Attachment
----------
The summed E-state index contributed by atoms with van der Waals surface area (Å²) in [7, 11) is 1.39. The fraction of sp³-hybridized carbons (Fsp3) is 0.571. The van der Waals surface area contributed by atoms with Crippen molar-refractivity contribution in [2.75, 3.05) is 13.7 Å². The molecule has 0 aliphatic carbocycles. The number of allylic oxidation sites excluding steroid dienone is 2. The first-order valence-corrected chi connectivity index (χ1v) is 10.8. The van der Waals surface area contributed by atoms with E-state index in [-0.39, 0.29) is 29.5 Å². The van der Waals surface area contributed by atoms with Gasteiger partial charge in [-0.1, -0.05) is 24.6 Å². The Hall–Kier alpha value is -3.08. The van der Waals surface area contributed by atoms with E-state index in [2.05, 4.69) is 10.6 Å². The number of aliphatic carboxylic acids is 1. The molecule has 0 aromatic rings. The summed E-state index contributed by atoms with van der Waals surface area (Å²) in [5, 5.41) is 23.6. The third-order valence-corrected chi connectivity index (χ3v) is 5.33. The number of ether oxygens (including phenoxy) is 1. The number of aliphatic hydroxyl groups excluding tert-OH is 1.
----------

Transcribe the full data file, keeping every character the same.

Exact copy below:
The summed E-state index contributed by atoms with van der Waals surface area (Å²) in [7, 11) is 1.39. The fraction of sp³-hybridized carbons (Fsp3) is 0.571. The van der Waals surface area contributed by atoms with Crippen molar-refractivity contribution in [2.75, 3.05) is 13.7 Å². The molecule has 0 aliphatic carbocycles. The number of allylic oxidation sites excluding steroid dienone is 2. The first-order valence-corrected chi connectivity index (χ1v) is 10.8. The van der Waals surface area contributed by atoms with E-state index in [-0.39, 0.29) is 29.5 Å². The van der Waals surface area contributed by atoms with Gasteiger partial charge in [-0.1, -0.05) is 24.6 Å². The Hall–Kier alpha value is -3.08. The van der Waals surface area contributed by atoms with E-state index in [2.05, 4.69) is 10.6 Å². The number of aliphatic carboxylic acids is 1. The molecule has 0 aromatic rings. The summed E-state index contributed by atoms with van der Waals surface area (Å²) in [5, 5.41) is 23.6. The third-order valence-corrected chi connectivity index (χ3v) is 5.33. The number of ether oxygens (including phenoxy) is 1. The number of aliphatic hydroxyl groups excluding tert-OH is 1.